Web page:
Letting the guilty off the hook

June 29, 2010

Irish socialist Eamonn McCann, who helped organize the demonstration that was attacked by British troops on Bloody Sunday in 1972, looks at the report issued by the British government that finds fault only with low-level soldiers.

IS THAT it, then? After 38 years, a 12-year inquiry and a 5,000-page report, is that it? A bunch of squaddies and a battalion commander are unmasked as the culprits. No one else involved.

This version, that a dozen no-marks did it all, made it easy enough for David Cameron to denounce the guilty men in ringing terms and apologize unequivocally to the relatives of their victims.

It is they, of course, the Bloody Sunday families, who matter most. Their elation at the report's findings was unbounded. The frenzy of hugs inside the Guildhall and joy in the square outside was bliss to behold and be part of, a dizzying high that still shimmers in the soul.

At the heart of the epic Bloody Sunday campaign had been the implacable determination of the families that the wrong of the Widgery report should be put right and their loved ones vindicated as innocent people unjustifiably done to death.

Saville struck Widgery down and delivered for the families in full measure. But he delivered in large measure, too, for the British army and political establishment. And didn't make life difficult, either, for any key political interest in Ireland. All could embrace in the warm glow of the families' jubilation.

Protesters at the January 30, 1972 march carry the body of a victim of the Bloody Sunday shooting
Protesters at the January 30, 1972 march carry the body of a victim of the Bloody Sunday shooting

But what if Saville had laid a chunk of the blame on the shoulders of, for example, the commander of land forces in the north, Major Gen. Robert Ford? Or castigated the behavior of Capt. Michael Jackson, second in command of 1 Para on the day? In that circumstance, would Cameron have been able to disown all involved and say that what had happened had brought disgrace?

THE DECISION to send the paras to Derry was taken by Ford six days before the killings. It was foreseeable that their deployment would lead, at the least, to unacceptable violence against the anti-internment marchers, with potentially disastrous consequences for politics in Derry and beyond.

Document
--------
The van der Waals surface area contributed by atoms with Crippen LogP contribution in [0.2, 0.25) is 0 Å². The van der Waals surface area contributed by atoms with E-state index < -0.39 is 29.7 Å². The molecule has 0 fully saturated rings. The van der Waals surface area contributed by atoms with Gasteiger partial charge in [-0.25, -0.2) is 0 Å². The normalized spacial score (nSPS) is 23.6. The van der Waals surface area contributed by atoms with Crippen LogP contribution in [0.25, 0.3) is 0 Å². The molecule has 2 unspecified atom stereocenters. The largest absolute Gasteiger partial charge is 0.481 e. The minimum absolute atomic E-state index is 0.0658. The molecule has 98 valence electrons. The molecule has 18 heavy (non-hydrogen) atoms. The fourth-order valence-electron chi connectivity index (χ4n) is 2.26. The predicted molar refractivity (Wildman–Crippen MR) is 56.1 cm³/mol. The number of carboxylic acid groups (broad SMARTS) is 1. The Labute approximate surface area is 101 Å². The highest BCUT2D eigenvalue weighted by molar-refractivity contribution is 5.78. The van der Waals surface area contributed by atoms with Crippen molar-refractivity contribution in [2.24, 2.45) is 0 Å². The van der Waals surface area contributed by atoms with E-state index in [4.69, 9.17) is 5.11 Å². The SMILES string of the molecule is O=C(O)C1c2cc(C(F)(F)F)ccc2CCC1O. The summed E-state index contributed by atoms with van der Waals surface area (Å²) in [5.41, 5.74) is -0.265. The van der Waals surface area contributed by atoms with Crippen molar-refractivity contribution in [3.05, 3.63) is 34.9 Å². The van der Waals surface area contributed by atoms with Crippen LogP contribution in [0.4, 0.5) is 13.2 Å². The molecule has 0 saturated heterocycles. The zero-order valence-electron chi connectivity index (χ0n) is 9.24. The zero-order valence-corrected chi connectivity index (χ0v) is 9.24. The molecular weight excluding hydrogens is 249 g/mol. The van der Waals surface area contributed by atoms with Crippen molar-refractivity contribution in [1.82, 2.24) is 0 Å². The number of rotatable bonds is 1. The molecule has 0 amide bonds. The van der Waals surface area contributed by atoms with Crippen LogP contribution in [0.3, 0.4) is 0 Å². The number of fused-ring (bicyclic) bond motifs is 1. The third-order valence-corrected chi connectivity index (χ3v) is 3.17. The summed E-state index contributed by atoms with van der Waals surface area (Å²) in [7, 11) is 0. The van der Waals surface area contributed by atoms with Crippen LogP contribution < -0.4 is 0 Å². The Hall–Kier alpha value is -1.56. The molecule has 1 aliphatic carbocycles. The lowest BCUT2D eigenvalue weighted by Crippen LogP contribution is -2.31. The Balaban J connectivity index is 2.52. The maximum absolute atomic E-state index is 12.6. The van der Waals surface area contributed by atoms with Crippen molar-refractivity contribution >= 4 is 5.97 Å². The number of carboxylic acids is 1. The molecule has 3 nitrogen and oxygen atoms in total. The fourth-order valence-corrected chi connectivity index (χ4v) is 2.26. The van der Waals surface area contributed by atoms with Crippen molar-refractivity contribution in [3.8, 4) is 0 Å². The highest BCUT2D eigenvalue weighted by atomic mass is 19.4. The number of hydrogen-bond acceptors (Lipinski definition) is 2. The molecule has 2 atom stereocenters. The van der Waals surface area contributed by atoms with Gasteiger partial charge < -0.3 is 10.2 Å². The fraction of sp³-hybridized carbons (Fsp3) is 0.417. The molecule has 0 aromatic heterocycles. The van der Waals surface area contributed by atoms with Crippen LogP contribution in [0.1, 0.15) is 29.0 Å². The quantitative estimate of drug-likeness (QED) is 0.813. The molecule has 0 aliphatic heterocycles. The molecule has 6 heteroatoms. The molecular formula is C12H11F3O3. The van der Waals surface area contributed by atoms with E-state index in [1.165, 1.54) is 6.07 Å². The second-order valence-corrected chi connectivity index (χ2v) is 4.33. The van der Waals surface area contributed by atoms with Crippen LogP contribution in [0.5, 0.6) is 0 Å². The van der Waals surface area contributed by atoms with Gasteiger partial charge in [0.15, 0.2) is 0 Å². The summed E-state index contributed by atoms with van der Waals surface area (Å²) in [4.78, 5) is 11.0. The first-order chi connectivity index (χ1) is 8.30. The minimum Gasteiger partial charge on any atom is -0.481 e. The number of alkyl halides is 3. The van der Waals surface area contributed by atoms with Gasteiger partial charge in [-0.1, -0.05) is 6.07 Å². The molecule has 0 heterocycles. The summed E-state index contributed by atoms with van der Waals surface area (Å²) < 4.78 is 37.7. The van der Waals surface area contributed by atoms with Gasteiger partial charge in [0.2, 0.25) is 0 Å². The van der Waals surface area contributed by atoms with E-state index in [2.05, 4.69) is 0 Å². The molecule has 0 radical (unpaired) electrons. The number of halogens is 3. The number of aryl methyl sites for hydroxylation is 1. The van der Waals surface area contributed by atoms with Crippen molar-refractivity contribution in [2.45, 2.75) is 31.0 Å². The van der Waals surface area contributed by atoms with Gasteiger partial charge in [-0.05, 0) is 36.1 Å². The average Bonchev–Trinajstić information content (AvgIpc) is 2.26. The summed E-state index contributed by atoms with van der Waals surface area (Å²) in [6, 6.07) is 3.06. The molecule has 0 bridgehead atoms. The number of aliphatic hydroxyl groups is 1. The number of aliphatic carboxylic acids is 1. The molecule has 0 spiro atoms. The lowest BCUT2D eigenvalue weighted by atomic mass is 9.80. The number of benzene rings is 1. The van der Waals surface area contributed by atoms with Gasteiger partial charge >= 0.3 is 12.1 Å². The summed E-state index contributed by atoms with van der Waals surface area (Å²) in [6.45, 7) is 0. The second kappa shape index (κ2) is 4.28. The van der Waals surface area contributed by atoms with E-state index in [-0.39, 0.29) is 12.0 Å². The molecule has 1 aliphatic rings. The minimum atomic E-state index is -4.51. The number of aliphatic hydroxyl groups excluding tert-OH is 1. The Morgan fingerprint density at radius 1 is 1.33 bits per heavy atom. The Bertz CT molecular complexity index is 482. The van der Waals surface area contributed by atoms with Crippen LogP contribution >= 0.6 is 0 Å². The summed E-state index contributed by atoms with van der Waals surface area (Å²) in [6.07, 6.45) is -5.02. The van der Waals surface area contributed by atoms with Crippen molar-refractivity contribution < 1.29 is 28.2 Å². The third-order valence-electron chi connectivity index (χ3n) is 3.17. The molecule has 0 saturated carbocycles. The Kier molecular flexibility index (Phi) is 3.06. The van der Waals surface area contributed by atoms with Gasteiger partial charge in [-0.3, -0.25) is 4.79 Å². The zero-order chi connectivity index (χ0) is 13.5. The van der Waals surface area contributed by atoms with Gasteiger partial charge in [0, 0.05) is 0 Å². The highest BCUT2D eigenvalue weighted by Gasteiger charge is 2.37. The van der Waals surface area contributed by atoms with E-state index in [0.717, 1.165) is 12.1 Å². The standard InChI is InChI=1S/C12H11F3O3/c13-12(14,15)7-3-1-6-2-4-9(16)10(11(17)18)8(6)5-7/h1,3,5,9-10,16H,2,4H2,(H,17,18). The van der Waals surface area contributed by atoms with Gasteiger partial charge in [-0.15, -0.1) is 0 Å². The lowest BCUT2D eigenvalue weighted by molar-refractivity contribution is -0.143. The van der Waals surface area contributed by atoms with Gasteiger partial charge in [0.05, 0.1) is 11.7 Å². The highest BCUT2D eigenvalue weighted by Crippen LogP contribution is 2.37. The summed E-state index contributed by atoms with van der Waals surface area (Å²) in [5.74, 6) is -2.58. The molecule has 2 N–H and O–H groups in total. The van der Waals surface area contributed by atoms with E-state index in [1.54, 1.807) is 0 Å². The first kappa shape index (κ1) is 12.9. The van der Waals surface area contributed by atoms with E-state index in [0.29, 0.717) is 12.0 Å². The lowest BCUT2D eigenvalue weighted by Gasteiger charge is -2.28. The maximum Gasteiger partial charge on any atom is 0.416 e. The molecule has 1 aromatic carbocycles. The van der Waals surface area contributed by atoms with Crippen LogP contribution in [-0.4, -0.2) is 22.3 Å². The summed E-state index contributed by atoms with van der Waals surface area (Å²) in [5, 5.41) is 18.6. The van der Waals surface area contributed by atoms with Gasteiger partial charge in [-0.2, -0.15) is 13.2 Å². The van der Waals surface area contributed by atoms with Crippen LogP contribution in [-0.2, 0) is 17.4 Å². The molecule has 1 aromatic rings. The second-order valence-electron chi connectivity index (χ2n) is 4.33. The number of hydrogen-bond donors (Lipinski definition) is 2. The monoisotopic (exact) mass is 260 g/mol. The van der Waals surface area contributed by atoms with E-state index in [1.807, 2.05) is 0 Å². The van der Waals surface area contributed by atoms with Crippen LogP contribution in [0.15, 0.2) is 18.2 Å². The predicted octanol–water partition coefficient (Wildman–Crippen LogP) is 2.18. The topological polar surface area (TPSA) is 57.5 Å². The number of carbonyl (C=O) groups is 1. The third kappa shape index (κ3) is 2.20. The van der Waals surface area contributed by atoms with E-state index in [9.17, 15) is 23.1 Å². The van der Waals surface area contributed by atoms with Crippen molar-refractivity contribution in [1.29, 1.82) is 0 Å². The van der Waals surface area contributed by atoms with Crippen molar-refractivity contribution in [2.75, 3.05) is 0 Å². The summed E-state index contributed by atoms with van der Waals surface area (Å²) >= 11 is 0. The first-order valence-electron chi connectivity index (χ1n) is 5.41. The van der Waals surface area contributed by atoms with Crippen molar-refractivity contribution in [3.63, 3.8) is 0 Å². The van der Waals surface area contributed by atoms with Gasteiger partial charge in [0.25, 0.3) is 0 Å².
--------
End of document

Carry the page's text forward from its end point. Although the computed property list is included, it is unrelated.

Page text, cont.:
We know it was foreseeable because it was foreseen--most significantly, by senior officers garrisoned in Derry. One felt so strongly that he phoned a friend from military college, David Ramsbotham, then military assistant to Britain's number one soldier, the chief of the general staff, Sir Michael Carver, to ask him to use what offices he had to convey his concerns.

But Ford pressed on with the plan, and traveled to Derry on the day--although he had no operational role, no military reason for being there--to be on the spot, shouting encouragement to the paras as they went in. Saville attaches no responsibility to him for what ensued, even to the extent of suggesting an error in judgment.

Jackson gave evidence to the Inquiry twice, in April and then in October 2003. He was recalled because, in the interim, a document in his handwriting had come to light, purporting to list and map-reference the exact firing positions and targets of every shot.

In Jackson's list, all the targets were identified as gunmen, nail-bombers and petrol-bombers.

Jackson testified that the reason he hadn't mentioned the shot-list in April was that he had forgotten all about it and had only retrieved a "vague memory" since learning of its discovery.

The shot-list had been used by an army spokesman the morning after Bloody Sunday as the authoritative account of events and had formed the basis of the explanation given to the Commons by Lord Balniel the following day.

Saville finds that none of the shots described in the list conformed to any of the shots actually fired. Some of them went through walls. It also emerged that Jackson had written out in his own hand the personal accounts of their experiences on the day of Wilford, the commanders of the three para companies present and the battalion intelligence officer. Jackson's efforts to explain the purpose of this strange exercise was hampered by poor memory.

On more than 20 occasions during his evidence, he used phrases along the lines of, "I cannot remember," "I do not recall," "I have only a very vague memory." Saville rejected suggestions from the families' lawyers that "the list played some part in a cover-up to conceal the emerging truth that some innocent civilians had been shot and killed by soldiers of 1 Para."

This wasn't the only conclusion which might reasonably have been drawn. Jackson was a mere captain on Bloody Sunday. But he rose rapidly thereafter, was NATO commander in the Balkans and, in 2003, the year of his evidence to Saville, reached the pinnacle of the army hierarchy when appointed chief of the general staff.

Had Saville drawn conclusions which reflected harshly on Jackson, Cameron might have found it difficult to damn all involved in Bloody Sunday as scoundrels that no decent army would welcome in its ranks. The families have won what they wanted, and that's the most of it.

But by insulating from blame everyone other than a bunch of disposable miscreants at the bottom, Saville ensured, too, that there are others who will have greeted his report if not with ecstatic delight, then at least with deep sighs of relief.

First published at the Belfast Telegraph.

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